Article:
A Strong Corporate Culture Creates More Value to Stakeholders
The global consulting firm Watson Wyatt found that culturally aligned organizations return almost 300% more value to stakeholders. We have found a strong corporate culture is a competitive advantage.
A Strong Corporate Culture Creates Faster Revenue Growth, Higher Profitability and Greater Employee Engagement
Our own organizational alignment research at 410 companies across 8 industries found cultural factors account for 40% of the difference between high and low performing companies. What factors did we consider as we defined high vs. low performance?
A strong workplace culture can indeed make a significant difference.
Defining a Strong Corporate Culture
For the sake of this article, let’s define a strong corporate culture simply as the way work truly gets done in an organization on a day-to-day basis.
Who is Really in Charge of Defining the Culture at Work? HR? Leadership? Employees?
Is it HR who implements policy? Leadership and management who set the rules? Or employees who live and breathe the company culture daily?
Views on Cultural Ownership Vary
When we ask clients, HR often claims they are in charge. Managers typically feel the executive team is responsible for cultural norms. Employees (especially millennials) think the own the definition and embodiment of a strong corporate culture.
Not only do different stakeholders believe they are in charge of defining a strong corporate culture, but HR, Management, and Employees often define culture differently.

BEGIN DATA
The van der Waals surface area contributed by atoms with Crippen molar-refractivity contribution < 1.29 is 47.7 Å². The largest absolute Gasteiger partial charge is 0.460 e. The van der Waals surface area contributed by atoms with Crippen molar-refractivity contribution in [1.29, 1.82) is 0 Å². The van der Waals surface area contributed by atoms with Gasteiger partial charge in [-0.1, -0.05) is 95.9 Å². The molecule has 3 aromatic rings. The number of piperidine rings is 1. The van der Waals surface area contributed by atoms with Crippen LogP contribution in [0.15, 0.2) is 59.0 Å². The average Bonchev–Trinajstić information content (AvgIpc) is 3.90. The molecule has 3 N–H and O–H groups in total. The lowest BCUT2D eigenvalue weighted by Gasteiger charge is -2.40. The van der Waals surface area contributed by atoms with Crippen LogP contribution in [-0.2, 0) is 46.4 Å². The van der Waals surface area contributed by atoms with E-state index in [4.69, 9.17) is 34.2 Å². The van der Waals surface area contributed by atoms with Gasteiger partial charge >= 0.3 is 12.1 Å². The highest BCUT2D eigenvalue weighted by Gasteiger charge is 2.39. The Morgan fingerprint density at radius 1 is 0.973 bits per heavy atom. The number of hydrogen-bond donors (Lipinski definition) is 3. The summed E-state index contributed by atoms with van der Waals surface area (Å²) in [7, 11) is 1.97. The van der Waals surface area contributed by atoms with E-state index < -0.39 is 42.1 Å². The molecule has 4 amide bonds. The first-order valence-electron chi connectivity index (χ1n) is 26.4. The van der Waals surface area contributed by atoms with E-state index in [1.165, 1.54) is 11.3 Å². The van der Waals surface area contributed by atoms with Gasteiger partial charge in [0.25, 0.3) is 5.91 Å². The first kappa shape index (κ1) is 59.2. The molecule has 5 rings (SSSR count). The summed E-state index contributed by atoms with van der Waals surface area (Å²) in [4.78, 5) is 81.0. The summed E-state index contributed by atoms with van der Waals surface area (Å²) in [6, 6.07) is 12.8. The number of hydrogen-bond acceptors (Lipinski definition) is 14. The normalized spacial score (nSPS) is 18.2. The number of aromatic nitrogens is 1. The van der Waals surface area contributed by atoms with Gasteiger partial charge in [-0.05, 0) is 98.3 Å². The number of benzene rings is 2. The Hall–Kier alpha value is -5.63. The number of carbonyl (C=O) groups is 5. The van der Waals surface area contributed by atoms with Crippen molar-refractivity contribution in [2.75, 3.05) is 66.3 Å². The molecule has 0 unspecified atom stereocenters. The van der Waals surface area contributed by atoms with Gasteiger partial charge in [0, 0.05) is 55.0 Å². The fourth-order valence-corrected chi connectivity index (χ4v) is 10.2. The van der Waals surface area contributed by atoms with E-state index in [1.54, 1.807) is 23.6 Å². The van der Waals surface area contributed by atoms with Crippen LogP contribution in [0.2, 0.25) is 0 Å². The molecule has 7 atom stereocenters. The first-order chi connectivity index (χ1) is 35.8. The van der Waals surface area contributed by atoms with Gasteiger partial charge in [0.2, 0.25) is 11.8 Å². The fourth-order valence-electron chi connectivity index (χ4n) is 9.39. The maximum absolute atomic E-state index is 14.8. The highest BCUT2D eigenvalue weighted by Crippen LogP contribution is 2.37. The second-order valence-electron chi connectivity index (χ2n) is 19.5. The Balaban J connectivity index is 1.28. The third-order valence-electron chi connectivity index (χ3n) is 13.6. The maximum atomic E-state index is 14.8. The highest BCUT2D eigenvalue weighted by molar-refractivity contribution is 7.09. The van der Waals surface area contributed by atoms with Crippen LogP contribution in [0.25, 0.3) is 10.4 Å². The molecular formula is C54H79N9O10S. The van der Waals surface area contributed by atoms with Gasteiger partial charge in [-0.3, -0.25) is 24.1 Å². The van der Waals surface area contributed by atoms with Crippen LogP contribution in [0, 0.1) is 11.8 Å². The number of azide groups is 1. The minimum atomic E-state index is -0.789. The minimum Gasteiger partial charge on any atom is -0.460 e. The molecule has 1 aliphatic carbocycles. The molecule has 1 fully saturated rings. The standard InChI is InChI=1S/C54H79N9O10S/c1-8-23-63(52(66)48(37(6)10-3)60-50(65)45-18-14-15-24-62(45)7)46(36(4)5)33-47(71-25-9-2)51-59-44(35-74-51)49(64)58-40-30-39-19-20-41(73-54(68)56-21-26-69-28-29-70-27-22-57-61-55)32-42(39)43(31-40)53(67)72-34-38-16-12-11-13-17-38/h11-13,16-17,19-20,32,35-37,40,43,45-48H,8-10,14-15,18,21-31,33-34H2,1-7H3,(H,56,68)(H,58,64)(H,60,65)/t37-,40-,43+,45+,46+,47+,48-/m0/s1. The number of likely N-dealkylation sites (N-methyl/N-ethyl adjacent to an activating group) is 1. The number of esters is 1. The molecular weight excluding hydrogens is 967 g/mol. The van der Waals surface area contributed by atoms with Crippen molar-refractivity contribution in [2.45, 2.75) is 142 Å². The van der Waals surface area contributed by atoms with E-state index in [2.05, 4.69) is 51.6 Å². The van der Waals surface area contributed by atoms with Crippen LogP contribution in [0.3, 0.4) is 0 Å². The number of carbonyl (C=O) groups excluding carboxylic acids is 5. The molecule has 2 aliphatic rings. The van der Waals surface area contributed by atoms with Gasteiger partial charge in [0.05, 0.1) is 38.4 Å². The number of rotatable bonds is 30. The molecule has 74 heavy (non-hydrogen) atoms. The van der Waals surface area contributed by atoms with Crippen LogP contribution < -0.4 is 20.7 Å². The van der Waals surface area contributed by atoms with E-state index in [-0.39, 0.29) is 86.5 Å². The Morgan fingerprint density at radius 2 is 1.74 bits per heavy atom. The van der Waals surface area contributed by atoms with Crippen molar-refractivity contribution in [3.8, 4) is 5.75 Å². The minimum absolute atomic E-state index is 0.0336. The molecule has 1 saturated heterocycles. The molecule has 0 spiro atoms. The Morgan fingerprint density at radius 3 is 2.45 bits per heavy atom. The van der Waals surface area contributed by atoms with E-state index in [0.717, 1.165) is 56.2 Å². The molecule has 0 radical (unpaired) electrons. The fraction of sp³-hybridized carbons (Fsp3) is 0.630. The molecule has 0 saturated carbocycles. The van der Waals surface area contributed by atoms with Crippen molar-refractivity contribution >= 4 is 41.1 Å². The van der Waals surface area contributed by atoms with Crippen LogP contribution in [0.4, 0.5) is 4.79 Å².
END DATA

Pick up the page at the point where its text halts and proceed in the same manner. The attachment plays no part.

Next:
What most company employees, management, and line staff alike, can agree on is that organizational culture matters. It is a proven indicator of employee engagement, client retention, and business performance.
It is all about bringing the key stakeholders together to understand how the three levels of a high performing corporate culture: (1) Cultural Health (2) Cultural Performance, and (3) Culture and Strategy Alignment
In our Best Places to Work Employee Engagement Surveys, employees often rate compensation, mutual respect, and work-life balance as three priority elements to creating a strong corporate culture.
HR typically rates employee benefits as a leading driver of creating a strong and healthy corporate culture. Interestingly enough, employee benefits has had one of the lowest correlations to employee engagement in terms of employee advocacy, discretionary effort and intent to stay over the last decade across our survey respondents.
Leaders and Managers Want
Leaders and managers most often believe that leading by example based upon agreed-to company mission and values in addition to high levels of customer centricity matter most in terms of creating a strong and lasting company culture.
People Want to Be Treated Fairly
While all three stakeholders have valid points of view, more often than not employees care most about being treated fairly. Employees want to work in a corporate culture where they are:
The Bottom Line
The more agreement and clarity you can achieve around defining the company culture you desire, the stronger your company will be and the brighter your corporate future. Actively include all key stakeholders to define a healthy, high performance and aligned culture to help your people and your business thrive.
To learn more about creating a strong corporate culture to help your business and people thrive, download The Research-Backed 3 “C’s” that Create a High Performance Culture
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